IT'S THAT TIME OF YEAR—THE BUTTS-IN-THE-SEATS TIME OF YEAR. And with long school days now in full swing, kids might be finding it hard to stay active. But moving provides energy to brains as well as bodies, so encouraging some wiggliness isn't always a bad thing. Try these photos, experiments, and quizzes to keep kids moving. —Rachel Buchholz
ANIMAL ATHLETE INSPIRATION
MARTIN SCHUTT / DPA / PICTURE-ALLIANCE / NEWSCOM
Exercise is a great way to keep kids' brains active, so inspire them with a photo gallery of animal athletes. Some—like this pet rabbit in Germany—are real competitors; others (like a soccer-playing elephant) are just having fun. Whatever the reason for your child to bop around, their brains will thank them.
Whether they're unlocking a trash can or landing on a skyscraper (like the red-tailed hawk above), wild city critters move a little differently from their country cousins. Have kids take this personality quiz to see which urban wildlife best matches them.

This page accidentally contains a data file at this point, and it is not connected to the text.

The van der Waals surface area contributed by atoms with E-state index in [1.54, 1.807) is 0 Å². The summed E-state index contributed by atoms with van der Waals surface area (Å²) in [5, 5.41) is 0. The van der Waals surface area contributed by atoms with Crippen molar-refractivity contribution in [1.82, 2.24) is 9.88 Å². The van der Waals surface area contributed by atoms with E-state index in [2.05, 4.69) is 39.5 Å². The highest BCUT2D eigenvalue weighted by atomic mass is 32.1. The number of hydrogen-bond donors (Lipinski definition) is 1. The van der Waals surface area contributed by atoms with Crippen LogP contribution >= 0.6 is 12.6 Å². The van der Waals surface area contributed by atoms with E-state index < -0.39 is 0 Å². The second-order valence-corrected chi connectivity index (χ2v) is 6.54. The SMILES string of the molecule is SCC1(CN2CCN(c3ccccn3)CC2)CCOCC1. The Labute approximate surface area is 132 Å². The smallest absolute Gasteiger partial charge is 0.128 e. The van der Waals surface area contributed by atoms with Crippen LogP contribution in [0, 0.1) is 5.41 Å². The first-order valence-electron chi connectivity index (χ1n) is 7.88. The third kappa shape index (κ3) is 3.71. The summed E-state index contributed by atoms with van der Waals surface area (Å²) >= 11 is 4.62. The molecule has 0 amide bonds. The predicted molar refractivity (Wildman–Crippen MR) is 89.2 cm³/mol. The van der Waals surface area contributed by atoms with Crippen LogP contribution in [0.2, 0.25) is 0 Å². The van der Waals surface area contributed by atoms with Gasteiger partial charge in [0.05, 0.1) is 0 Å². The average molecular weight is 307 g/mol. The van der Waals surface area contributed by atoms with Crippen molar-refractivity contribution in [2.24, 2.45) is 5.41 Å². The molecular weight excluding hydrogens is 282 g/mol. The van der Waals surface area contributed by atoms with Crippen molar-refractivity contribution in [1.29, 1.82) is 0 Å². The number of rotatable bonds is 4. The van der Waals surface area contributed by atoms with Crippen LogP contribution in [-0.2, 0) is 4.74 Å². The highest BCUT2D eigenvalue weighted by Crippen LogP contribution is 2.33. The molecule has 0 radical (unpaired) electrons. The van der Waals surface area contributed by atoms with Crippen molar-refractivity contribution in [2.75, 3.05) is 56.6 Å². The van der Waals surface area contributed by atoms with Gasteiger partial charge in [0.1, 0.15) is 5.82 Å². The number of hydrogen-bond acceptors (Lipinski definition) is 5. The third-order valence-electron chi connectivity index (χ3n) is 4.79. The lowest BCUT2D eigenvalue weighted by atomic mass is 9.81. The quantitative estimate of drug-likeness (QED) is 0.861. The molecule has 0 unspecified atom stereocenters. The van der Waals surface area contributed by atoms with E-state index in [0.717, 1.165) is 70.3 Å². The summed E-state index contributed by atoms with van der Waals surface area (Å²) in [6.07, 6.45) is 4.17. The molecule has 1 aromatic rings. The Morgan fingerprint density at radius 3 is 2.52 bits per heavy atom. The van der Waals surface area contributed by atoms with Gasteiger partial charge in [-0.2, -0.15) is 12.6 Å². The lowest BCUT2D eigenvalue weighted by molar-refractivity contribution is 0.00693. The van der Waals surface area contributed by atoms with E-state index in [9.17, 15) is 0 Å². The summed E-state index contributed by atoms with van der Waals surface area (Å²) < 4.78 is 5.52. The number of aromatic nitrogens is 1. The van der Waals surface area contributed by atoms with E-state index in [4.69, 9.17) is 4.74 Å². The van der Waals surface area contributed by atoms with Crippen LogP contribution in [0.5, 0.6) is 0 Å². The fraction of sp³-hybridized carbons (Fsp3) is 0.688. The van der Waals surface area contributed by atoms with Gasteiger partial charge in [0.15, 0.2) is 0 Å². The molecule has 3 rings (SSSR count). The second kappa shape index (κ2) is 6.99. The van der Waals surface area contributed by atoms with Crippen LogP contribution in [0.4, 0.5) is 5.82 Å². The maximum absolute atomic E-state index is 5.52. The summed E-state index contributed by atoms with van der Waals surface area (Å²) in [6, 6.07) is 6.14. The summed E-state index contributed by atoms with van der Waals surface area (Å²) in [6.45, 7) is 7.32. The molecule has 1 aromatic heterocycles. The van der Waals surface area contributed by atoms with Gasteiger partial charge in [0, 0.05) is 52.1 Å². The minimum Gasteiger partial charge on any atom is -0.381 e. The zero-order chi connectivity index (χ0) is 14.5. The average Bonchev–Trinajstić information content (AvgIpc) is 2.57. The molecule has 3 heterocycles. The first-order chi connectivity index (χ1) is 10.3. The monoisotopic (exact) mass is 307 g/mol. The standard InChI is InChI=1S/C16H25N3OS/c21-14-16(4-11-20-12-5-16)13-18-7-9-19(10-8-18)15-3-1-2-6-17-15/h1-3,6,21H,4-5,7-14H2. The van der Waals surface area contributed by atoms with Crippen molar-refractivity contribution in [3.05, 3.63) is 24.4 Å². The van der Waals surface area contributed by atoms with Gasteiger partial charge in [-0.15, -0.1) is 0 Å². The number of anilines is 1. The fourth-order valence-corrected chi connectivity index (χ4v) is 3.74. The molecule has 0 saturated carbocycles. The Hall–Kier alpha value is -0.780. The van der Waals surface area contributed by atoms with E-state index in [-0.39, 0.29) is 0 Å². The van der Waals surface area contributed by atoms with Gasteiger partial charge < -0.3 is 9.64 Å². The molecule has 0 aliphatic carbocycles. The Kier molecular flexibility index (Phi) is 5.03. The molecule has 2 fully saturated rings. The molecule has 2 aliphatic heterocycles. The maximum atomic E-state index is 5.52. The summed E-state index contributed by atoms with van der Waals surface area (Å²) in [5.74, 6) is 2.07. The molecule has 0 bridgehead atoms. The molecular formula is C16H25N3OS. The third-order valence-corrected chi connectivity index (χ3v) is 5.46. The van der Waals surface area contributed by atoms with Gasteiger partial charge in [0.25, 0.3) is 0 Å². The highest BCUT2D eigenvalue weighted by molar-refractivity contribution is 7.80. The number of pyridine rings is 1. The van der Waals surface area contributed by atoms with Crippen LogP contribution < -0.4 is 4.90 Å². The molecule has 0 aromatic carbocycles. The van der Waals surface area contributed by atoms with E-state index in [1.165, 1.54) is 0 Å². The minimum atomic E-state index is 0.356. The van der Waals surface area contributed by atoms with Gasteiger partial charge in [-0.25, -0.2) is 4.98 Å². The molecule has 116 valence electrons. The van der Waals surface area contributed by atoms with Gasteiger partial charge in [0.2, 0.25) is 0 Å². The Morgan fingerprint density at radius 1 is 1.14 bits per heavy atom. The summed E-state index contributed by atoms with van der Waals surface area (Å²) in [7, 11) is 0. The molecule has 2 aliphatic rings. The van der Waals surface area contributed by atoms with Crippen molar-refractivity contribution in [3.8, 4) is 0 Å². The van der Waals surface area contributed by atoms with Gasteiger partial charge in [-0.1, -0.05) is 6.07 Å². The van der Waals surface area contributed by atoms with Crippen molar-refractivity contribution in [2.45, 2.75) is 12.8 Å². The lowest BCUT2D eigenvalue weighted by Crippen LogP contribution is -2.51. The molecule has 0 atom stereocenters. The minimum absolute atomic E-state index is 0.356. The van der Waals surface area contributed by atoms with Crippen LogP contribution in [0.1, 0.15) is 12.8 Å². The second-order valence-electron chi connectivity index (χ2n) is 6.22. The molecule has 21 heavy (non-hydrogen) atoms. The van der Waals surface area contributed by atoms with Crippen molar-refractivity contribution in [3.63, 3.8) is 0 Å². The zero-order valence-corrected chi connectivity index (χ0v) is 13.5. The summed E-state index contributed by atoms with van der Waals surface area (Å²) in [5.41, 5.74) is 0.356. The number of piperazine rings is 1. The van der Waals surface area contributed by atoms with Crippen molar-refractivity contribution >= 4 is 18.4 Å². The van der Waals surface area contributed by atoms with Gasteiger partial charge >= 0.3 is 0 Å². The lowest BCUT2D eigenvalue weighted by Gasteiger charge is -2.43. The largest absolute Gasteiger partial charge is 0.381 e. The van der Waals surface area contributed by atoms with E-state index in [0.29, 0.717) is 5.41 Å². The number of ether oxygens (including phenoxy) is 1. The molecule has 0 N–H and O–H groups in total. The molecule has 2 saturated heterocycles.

You've heard it all before: Exercise is good for your kid's mental health. But a growing body of research is showing that the executive-function skills you need to ride a bike—coordination and information processing, for example—give your brain an extra boost. Try these tips for getting kids back in the bike saddle.
AIDAN BRUBAKER / MACAULAY LIBRARY AT THE CORNELL LAB OF ORNITHOLOGY (ML360349601)
Plenty of birds are on the move right now as they migrate to winter homes. So why not encourage kids to move after them? Fall bird-watching means more fliers to observe (above, a western tanager) and less stormy weather conditions than in spring. These bird-watching tips and activities can help your child get started.
Send children on a search for sunken slave ships on “Into the Depths,” a new podcast from National Geographic. Kids can follow along with this listening guide as Tara Roberts (above), National Geographic Society's 2022 Explorer of the Year, searches under the ocean for these important pieces of history.